The Fruits of our Labor

One of the things that is sometimes difficult for us is that we often cannot see what impacts our efforts to proclaim the Gospel have on others. Whether it is something formal like teaching a religious education class or giving a retreat, or a more informal encounter with another, we wonder if the seeds we planted will take root.

I’ve been trying to clean out old files in both my UST office and my home study (a project proceeding at a tortiose-like pace). One of the things I came across was a story originally published in Christianity Today, titled, The Parable of the Janitor and the CEO. It tells of two men who worked for the same company. The janitor did his lowly job as well as he could. When people asked him why he worked so hard, he reponsed that he was “doing this work for Jesus and for Him it has to be good.” And with all who wished to listen, he shared the story of his relationship with Christ. Meanwhile the CEO climbed the ladder of corporate success, joined all the right clubs and organizations and had very little time for God.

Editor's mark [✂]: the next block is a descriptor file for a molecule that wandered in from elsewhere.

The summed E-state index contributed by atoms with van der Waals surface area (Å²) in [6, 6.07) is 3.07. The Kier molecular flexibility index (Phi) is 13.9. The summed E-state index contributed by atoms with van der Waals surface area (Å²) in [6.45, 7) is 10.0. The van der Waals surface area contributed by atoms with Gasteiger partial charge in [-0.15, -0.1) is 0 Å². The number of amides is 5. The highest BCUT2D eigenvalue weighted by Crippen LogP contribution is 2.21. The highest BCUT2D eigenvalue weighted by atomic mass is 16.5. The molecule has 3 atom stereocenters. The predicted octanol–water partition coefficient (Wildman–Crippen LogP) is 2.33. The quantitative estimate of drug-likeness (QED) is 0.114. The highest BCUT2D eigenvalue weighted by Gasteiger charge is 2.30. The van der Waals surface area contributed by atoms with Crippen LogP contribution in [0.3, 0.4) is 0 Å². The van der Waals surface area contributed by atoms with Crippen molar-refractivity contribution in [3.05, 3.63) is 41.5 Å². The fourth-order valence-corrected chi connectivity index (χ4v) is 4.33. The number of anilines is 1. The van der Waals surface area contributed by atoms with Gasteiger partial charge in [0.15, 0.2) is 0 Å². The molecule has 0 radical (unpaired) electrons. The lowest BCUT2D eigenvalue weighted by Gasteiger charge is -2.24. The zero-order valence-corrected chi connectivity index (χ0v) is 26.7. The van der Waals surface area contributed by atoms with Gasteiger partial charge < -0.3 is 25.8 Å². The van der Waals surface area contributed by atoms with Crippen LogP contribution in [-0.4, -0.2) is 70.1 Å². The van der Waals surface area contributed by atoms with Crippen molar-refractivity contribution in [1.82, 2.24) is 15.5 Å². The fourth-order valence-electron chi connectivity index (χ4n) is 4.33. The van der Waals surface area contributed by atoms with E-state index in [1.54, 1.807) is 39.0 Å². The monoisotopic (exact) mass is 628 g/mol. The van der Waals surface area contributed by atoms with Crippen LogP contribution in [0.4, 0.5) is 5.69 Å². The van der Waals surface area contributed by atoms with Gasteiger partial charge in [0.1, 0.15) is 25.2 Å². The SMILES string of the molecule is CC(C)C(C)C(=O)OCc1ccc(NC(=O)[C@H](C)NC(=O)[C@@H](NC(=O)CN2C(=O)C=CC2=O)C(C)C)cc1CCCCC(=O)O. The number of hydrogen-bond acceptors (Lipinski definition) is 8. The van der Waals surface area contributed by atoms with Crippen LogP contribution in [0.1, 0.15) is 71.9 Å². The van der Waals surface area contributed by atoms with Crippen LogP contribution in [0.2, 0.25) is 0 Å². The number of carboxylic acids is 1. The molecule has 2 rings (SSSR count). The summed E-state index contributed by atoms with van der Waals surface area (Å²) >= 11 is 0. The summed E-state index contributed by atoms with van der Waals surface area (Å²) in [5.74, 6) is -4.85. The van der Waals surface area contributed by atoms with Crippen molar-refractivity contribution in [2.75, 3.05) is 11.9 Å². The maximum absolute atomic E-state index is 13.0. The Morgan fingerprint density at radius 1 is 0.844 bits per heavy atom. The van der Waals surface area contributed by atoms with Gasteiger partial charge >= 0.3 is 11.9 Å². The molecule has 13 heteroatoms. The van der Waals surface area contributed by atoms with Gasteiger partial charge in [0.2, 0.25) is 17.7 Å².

As probably comes as no big surprise in a story of this type, both men die the same day and are brought before Jesus “to give an account of what he had done with his life.” The CEO goes first and is told by Jesus that he “labored long and hard, but unwisely,” gaining the good, but missing the best.

When the janitor goes before Jesus, he sees crowds of joyful, jubilant people coming to welcome him. When he points out to Jesus that he recognizes only a few and asks who the others are, Jesus responds, “those you recognize are the ones you told of my love. The others are those they told.”

As I reflected on the parable, two lessons emerge. One is that the fact that we can’t see the fruits of our labors doesn’t mean they are not there. Many will benefit from our efforts to proclaim the Gospel whom we will never know. But I think the more important lesson I take from this is that we are called to do what we do out of love for Jesus – we do it because as disciples we can’t do anything else. What happens through our efforts is in God’s hands. If we are faithful to our calling, we don’t need to worry about the result.

You can read the entirety of the Parable of the Janitor and the CEO here.